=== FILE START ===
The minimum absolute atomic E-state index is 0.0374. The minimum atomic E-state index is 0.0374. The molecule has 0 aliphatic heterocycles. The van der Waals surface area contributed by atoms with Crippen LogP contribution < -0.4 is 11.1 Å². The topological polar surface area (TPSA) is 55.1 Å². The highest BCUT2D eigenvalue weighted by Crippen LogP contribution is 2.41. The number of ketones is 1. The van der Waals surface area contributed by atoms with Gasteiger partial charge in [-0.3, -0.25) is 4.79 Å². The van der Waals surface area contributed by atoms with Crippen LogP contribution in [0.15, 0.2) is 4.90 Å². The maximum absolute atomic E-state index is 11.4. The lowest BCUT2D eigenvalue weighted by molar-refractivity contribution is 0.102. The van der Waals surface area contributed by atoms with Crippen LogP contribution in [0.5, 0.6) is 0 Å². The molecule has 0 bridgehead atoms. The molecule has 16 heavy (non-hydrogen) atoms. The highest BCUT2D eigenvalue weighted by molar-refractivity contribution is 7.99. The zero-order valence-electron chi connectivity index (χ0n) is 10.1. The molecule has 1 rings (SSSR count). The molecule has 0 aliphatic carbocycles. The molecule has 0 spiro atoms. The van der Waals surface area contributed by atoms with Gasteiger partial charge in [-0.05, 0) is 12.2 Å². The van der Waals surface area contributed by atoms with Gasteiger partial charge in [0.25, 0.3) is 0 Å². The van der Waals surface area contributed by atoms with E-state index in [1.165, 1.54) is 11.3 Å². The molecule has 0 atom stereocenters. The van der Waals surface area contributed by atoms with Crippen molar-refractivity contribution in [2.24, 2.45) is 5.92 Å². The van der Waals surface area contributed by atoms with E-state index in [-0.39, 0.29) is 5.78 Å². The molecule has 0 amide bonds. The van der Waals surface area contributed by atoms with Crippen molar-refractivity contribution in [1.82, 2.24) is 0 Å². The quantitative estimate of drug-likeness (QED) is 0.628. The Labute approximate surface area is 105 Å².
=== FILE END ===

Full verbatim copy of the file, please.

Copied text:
The minimum absolute atomic E-state index is 0.0374. The minimum atomic E-state index is 0.0374. The molecule has 0 aliphatic heterocycles. The van der Waals surface area contributed by atoms with Crippen LogP contribution < -0.4 is 11.1 Å². The topological polar surface area (TPSA) is 55.1 Å². The highest BCUT2D eigenvalue weighted by Crippen LogP contribution is 2.41. The number of ketones is 1. The van der Waals surface area contributed by atoms with Gasteiger partial charge in [-0.3, -0.25) is 4.79 Å². The van der Waals surface area contributed by atoms with Crippen LogP contribution in [0.15, 0.2) is 4.90 Å². The maximum absolute atomic E-state index is 11.4. The lowest BCUT2D eigenvalue weighted by molar-refractivity contribution is 0.102. The van der Waals surface area contributed by atoms with Crippen LogP contribution in [0.5, 0.6) is 0 Å². The molecule has 0 bridgehead atoms. The molecule has 16 heavy (non-hydrogen) atoms. The highest BCUT2D eigenvalue weighted by molar-refractivity contribution is 7.99. The zero-order valence-electron chi connectivity index (χ0n) is 10.1. The molecule has 1 rings (SSSR count). The molecule has 0 aliphatic carbocycles. The molecule has 0 spiro atoms. The van der Waals surface area contributed by atoms with Gasteiger partial charge in [-0.05, 0) is 12.2 Å². The van der Waals surface area contributed by atoms with Gasteiger partial charge in [0.25, 0.3) is 0 Å². The van der Waals surface area contributed by atoms with E-state index in [1.165, 1.54) is 11.3 Å². The molecule has 0 atom stereocenters. The van der Waals surface area contributed by atoms with Crippen molar-refractivity contribution in [2.24, 2.45) is 5.92 Å². The van der Waals surface area contributed by atoms with E-state index in [-0.39, 0.29) is 5.78 Å². The molecule has 0 amide bonds. The van der Waals surface area contributed by atoms with Crippen molar-refractivity contribution in [1.82, 2.24) is 0 Å². The quantitative estimate of drug-likeness (QED) is 0.628. The Labute approximate surface area is 105 Å².